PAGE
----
- 9:24 AM
19d

Lab-on-a-Chip Design/Build Project in a First-Year Engineering Course

David Tomasko1, Yosef Allam2, Bruce Trott2, Phil Schlosser2, Yong Yang3, Paul Clingan4, Nick Ferrell5, and John Merrill2. (1) Chemical and Biomolecular Engineering, The Ohio State University, Room 125A, Koffolt Labs., 140W. 19th Ave., Columbus, OH 43210, (2) First-Year Engineering Program, The Ohio State University, 244C Hitchcock Hall, 2070 Neil Ave., Columbus, OH 43210, (3) Nanoscale Science and Engineering Center for Affordable Nanoengineering of Polymeric Biomedical Devices, The Ohio State University, 1381 Kinnear Road, Suite 100, Columbus, OH 43212, (4) Freshman Engineering Honors Program, The Ohio State University, 244C Hitchcock Hall, 2070 Neil Ave., Columbus, OH 43210, (5) Biomedical Engineering, The Ohio State University, 1381 Kinnear Road, Columbus, OH 43210

A multidisciplinary design project has been developed for use in the laboratory portion of a required Introduction to Engineering course. Both a regular version and an honors version have been incorporated into the existing freshman engineering program at The Ohio State University. Two sections of Eng 183A were offered in 2005-06 with an enrollment of 133 students, while one section of H193A was offered with an enrollment of 24 students. Each of these sections is offered as an alternate for those with an interest in nanotechnology and a more bioengineering based project. Enrollment in these alternate sections is by self-selection. For the regular version of the course (183), other sections build a roller coaster and in the honors version (H193), other sections build an autonomous robot.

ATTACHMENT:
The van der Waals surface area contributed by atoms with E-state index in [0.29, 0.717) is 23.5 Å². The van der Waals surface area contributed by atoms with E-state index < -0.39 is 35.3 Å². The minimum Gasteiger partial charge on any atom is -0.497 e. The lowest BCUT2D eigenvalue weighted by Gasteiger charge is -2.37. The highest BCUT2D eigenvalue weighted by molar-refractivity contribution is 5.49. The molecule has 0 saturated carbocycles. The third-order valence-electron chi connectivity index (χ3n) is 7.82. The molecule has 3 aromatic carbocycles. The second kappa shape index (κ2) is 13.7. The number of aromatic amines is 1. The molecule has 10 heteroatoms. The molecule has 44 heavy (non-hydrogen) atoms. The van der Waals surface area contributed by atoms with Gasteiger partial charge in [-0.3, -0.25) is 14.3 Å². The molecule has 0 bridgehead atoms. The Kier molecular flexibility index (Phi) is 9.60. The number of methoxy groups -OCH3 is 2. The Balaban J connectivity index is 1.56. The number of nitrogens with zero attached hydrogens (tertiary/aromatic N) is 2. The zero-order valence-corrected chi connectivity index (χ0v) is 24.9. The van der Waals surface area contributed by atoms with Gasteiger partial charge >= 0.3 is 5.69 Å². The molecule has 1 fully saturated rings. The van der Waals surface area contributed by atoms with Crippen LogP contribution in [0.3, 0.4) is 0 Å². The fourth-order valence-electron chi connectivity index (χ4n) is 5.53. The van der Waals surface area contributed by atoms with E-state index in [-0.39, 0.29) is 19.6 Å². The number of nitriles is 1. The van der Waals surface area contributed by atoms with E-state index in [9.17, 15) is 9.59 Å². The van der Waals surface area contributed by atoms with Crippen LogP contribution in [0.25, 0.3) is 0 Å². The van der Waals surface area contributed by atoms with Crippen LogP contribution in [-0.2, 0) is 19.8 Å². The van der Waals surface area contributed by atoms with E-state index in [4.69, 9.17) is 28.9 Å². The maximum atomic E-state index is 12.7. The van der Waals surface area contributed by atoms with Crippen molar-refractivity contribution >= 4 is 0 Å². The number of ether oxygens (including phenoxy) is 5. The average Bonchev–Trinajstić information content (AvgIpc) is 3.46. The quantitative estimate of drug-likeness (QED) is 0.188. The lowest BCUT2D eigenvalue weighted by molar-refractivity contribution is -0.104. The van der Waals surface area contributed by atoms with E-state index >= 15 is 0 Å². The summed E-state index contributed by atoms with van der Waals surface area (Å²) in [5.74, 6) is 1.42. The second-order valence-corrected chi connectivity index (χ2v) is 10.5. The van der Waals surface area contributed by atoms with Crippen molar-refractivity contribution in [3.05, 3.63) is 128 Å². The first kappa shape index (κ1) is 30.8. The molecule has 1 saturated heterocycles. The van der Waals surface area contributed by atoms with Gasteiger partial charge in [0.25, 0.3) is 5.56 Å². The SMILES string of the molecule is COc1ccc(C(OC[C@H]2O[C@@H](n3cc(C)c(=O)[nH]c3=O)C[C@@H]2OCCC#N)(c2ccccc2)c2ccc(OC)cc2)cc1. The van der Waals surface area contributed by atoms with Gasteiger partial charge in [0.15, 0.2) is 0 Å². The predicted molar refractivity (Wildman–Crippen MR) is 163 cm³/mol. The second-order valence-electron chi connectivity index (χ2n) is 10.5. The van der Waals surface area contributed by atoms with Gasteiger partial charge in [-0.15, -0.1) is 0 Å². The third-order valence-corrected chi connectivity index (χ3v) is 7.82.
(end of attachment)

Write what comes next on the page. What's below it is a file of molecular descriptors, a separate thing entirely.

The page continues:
In 183A, students design and fabricate a polymer-based lab-on-a-chip device to measure concentrations of a fluorescent compound. The device also incorporates a student-built photodetector incorporating an A/D converter and binary digital output. The device must be calibrated and then determine the concentration of an unknown solution to within 5%. The lab teaches project documentation, project management, scheduling, and teamwork. In addition, students are exposed to nanotechnology concepts and polymer nanofabrication techniques as an introduction to advanced research and development. The project is accomplished in 2 hour lab sessions meeting once per week for 10 weeks. Chemical engineering principles are introduced via a safe polymerization reaction (polydimethylsiloxane, PDMS), fluid flow in microchannels, and fluorescence detection.

In H193A, students do a more involved application of lab-on-a-chip developing a test device for measuring surface topology effects on yeast cell adhesion. Students also must design and construct a mechanical holder for the PDMS chip. This course meets for 7 hours a week in the laboratory and allows for more involved experimentation. Similar chemical engineering principles are introduced along with the biological basis for cell adhesion to surfaces.

In this talk, the course and project will be described, along with student survey results and preliminary tracking data to determine subsequent curriculum choices of students, particularly related to undergraduate research.